By 1975 Sabbath were a little burned out. And you can hear it on the album they recorded, with it’s experimentation and out-of-character choice of some instruments. Its release revitalized the band for a couple more years, but now, this album seems to have fallen by the wayside, with the End Tour only featuring only the riff of the title track in its setlist. But is that due to necessity or choice? Let’s find out by looking at the album closer.
The album opens to the gritty guitar tone and stellar riffing of Tony Iommi, as you would likely expect. The title track is the song, and it’s one of the only songs off the album to get much live play post-1998. It’s easy to hear why, being textbook Sabbath awesomeness. But it also shows an exemplary melding of acoustic parts with electric parts. Sabbath were experimenting with this at the time, and unlike some of the other songs on the album, they really nail it here. “Sabbath Bloody Sabbath” gives way to perhaps the most underrated riff in the Sabbath catalogue (at least of the Ozzy era). This riff belongs to the song “A National Acrobat”, which is again incredibly underrated. The riff is an amazing piece of guitar work that just worms it’s way into your head, only getting better when the second guitar kicks in. The vocal melody is really good too. Anyone who thinks Ozzy just sang along with the riff has a lot to learn, and should probably listen to something other than Iron Man. But “A National Acrobat” is flawed in perhaps one of the most non-Sabbath ways. Most Sabbath songs feature two to three different riffs (eg- “Into The Void”, “Electric Funeral” and “Sabbath Bloody Sabbath” itself), maximizing bang for buck. “A National Acrobat” does this, and that’s the problem, because the other riffs don’t match up to the first at all. Furthermore, unlike the previous songs mentioned, “A National Acrobat” doesn’t return to the original riff. Regardless, “A National Acrobat” isn’t a bad song, but I don’t ever really listen to it past the two and a half minute mark.
“Fluff” is next. Four minutes of pedestrian acoustic strumming, I could have easily done without this one. It brings everything to a halt, and is too repetitive. Maybe if it was shorter it would make for a nice intro to a song, a la some of their tracks on earlier albums. Thankfully the next song, “Sabra Cadabra” restores things proper. It’s an energetic song that manages to also incorporate piano and synthesizer without compromising the Sabbath sound. It was one of the first Sabbath songs I heard, but I don’t think it’s just the nostalgia talking when I say that it’s a great song. Greatness continues on the next song, with its rolling riff. “Killing Yourself to Live” features the aforementioned riff, with some neat effects to accentuate it to boot, along with another great vocal melody. 1975 was probably the peak of Sabbath’s writing quality. However this is where the truly great songs end. With three songs to go, enjoyment does take a dive. The first of the trio, “Who Are You” is probably the worst song on the album. It has a weird riff, with weird effects, and just is a bit too slow. The next song does improve on this a bit though. “Looking For Today” is not the type of song that I’d put on to listen to on it’s own, but with it’s excellent meld of soft and heavy it definitely gets enjoyed on the album itself. Lastly there is “Spiral Architect”. “Spiral Architect” is pretty good, but it is eclipsed by some off the other songs on the album. It dies make for a nice uptempo way to finish the album, and ironically, the most interesting part of it is the most non-Sabbath part; the strings. They make for a great listen in the background of the song there. I do like string, as you shall find out better in a few weeks.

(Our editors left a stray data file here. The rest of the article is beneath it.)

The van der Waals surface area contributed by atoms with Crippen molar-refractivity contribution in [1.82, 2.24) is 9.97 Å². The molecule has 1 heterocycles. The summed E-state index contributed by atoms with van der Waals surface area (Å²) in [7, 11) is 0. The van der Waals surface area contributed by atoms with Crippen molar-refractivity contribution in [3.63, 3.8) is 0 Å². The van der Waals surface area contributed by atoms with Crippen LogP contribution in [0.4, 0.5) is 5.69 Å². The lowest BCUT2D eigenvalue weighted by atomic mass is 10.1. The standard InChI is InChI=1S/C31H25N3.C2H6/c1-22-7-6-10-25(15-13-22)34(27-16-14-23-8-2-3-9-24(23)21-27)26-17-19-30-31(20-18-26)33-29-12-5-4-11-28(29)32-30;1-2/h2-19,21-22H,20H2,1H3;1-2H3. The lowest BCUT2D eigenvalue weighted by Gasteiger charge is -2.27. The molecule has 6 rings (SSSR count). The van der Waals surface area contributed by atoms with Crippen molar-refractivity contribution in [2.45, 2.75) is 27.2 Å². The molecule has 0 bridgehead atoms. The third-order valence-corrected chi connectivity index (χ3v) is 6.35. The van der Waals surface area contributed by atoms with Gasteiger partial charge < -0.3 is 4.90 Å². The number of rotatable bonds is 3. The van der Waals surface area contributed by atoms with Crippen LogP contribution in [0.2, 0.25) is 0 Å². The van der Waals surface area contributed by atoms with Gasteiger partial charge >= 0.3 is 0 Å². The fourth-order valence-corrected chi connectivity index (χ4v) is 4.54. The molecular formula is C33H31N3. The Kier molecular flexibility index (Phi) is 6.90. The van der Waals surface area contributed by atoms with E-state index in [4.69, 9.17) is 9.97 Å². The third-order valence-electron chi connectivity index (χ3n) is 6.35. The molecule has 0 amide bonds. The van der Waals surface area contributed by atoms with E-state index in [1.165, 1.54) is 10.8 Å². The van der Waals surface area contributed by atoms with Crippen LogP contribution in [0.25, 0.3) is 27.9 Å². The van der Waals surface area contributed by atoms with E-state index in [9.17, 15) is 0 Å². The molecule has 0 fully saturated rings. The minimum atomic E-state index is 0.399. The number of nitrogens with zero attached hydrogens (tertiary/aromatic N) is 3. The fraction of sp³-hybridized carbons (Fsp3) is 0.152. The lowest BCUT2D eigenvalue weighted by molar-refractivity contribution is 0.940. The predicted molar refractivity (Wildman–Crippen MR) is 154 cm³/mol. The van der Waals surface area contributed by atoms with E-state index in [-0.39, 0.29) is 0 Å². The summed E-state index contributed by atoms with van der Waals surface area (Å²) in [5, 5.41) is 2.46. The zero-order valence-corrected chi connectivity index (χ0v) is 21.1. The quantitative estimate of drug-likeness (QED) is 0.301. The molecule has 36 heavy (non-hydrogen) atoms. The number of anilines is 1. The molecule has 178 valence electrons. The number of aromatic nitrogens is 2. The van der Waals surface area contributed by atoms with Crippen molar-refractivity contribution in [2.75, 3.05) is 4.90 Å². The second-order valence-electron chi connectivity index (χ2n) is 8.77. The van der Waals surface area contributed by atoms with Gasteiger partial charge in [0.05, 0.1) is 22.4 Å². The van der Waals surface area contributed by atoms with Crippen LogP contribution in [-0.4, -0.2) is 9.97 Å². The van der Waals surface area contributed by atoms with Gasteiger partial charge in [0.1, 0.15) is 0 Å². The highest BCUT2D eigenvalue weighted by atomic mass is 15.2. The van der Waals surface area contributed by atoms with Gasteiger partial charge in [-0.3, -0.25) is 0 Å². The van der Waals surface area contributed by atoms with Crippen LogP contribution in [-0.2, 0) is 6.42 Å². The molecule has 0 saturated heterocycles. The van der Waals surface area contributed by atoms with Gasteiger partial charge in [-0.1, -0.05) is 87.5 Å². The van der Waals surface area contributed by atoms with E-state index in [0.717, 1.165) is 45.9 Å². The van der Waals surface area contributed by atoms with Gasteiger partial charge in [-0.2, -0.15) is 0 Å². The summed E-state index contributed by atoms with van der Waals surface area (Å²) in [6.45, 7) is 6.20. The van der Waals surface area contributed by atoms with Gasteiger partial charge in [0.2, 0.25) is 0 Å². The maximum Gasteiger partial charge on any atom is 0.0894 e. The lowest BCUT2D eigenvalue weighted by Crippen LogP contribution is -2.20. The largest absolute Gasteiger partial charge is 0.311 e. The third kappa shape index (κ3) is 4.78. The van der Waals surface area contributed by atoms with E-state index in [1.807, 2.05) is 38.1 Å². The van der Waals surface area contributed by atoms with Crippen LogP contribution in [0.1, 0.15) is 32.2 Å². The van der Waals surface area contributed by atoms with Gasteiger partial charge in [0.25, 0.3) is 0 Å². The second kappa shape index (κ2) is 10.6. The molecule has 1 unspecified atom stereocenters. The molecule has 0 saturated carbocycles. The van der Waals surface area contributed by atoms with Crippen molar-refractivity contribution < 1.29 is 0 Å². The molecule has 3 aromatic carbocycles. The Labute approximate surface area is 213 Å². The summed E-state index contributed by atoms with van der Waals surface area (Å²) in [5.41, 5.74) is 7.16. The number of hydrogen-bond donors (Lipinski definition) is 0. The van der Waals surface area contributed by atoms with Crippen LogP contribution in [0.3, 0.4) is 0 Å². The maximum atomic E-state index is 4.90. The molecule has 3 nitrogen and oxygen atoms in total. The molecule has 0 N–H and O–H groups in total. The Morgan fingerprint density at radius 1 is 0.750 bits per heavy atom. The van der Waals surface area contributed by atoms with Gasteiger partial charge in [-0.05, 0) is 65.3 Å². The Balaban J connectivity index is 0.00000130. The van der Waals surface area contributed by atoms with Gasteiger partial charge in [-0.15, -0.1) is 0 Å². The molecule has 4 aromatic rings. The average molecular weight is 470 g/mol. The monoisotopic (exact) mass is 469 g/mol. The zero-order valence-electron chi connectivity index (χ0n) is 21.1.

As for the answer to the above question about it’s disappearance from live shows, the answer is a bit of both. Ozzy’s simply unable to sing the best songs off this album, which is a shame. The album itself is a good listen, but only half the songs I’d feel the urge to seek out and listen to on their own. At least the others aren’t bad, most of the time.
The verdict- 3.75/5